Just what is OUTER DARKNESS?
A study by: Timothy M. Youngblood
Copyright © The Master's Table
Research Based on information in:
Science and Engineering Research Council
Royal Greenwich Observatory
Information Leaflet No. 9: `Blackholes'
I don't know if Outer Darkness referred to in scripture is in fact a black hole, however it is very interesting that what is described as Outer Darkness where even spirits such as demons or even Satan the Devil can't escape, is also described as light not being able to escape a black hole. Just food for thought!
What Is a Black Hole?
If a ball is thrown upwards from the surface of the Earth it reaches a certain height and then falls back. The harder it is thrown, the higher it goes. Laplace calculated the height it would reach for a given initial speed. He found that the height increased faster than the speed, so that the height became very large for a not very great speed. At a speed of 40000 km/h (25000 mph, only 20 times faster than Concorde) the height becomes very great indeed - it tends to infinity, as the mathematician would say. This speed is called the `escape velocity' from the surface of the Earth, and is the speed which must be achieved if a space craft is to reach the Moon or any of the planets. Being a mathematician, Laplace solved the problem for all round bodies, not just the Earth.
He found a very simple formula for the escape velocity. This formula says that small but massive objects have large escape velocities. For example if the Earth could be squeezed and made four times smaller, the escape velocity would need to be twice as large. This surprisingly simple derivation gives exactly the same answer as is obtained from the full theory of relativity.
Light travels at just over 1000 million km/h (670 million mph), and in 1905 Albert Einstein proved in the Special Theory of Relativity that nothing can travel faster than light. The above Laplace formula can be turned around to tell us what radius an object must have if the escape velocity from its surface is to be the speed of light. This particular radius is called the `Schwarzschild radius' in honour of the German astronomer who first derived it from Einstein's theory of gravity (General Theory of Relativity). The formula tells us that the Schwarzschild radius for the Earth is less than a centimetre, compared with its actual radius of 6357 km. Values for some other astronomical objects are given in a table in a following section.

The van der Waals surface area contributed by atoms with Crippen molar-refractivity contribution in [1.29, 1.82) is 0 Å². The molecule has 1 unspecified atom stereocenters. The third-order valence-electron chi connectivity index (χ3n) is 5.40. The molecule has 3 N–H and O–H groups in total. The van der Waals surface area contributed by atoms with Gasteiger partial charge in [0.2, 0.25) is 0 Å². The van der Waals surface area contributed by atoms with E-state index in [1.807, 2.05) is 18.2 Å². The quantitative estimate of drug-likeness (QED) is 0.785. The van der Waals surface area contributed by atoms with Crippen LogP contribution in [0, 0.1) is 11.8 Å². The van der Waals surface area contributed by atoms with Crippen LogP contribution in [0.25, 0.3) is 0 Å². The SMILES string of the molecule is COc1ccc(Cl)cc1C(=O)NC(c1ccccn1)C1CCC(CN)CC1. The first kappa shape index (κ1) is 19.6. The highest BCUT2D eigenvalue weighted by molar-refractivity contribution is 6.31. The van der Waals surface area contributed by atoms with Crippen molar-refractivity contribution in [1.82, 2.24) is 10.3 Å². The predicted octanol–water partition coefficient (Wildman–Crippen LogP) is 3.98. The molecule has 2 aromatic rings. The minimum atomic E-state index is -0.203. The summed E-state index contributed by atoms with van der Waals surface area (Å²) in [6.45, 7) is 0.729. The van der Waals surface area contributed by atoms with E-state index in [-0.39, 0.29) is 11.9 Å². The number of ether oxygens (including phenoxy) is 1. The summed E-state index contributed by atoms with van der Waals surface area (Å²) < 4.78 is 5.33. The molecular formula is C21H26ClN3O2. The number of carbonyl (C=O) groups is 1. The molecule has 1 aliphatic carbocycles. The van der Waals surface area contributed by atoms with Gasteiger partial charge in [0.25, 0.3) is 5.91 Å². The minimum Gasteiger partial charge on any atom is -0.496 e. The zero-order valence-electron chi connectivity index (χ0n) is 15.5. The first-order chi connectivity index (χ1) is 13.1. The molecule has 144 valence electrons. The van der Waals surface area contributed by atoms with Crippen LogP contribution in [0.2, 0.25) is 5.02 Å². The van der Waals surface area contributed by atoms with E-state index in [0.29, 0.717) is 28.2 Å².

Behavior of Light in Gravitational Fields
It might seem surprising that light can be thought of as behaving like rocket ships and cricket balls! It was Einstein who showed that light can be considered as a collection of particles, called photons, which have mass, or more correctly energy, by virtue of the famous formula E = Mc^2 relating energy E and mass M. Photons always travel at the same speed, i.e. the speed of light, but when moving away from a gravitating object they lose energy and, to an external observer, appear to be redder. It is this `red-shift' which means that photons from a black hole ultimately lose all their energy and become completely invisible. Indeed, light in the vicinity of such strong gravitational fields exhibits quite bizarre behavior. Here are links to some movies illustrating virtual trips to black holes and neutron stars.
Escape Velocities for Light
When light energy does not travel fast enough to escape (and nothing can travel faster), then no signals of any kind can escape and the object would be `black'. The only indication of the presence of such an object is the pull of its gravity. Away from the surface this is just the same as if an ordinary object of the same mass were there. The presence of gravity means that objects can fall into it, and hence `hole'.
So, a black hole is an object which is so compact that the escape velocity from its surface is greater than the speed of light. The following table lists escape velocities and Schwarzchild radii for some objects:
The speed of light is 299,800 km/sec (186,000 miles/sec). 11 km/sec is equivalent to 40,000 km/h (or 25,000 mph), 147,000,000 km is almost equal to the radius of the Earth's orbit round the Sun.
Where Might We Find Black Holes?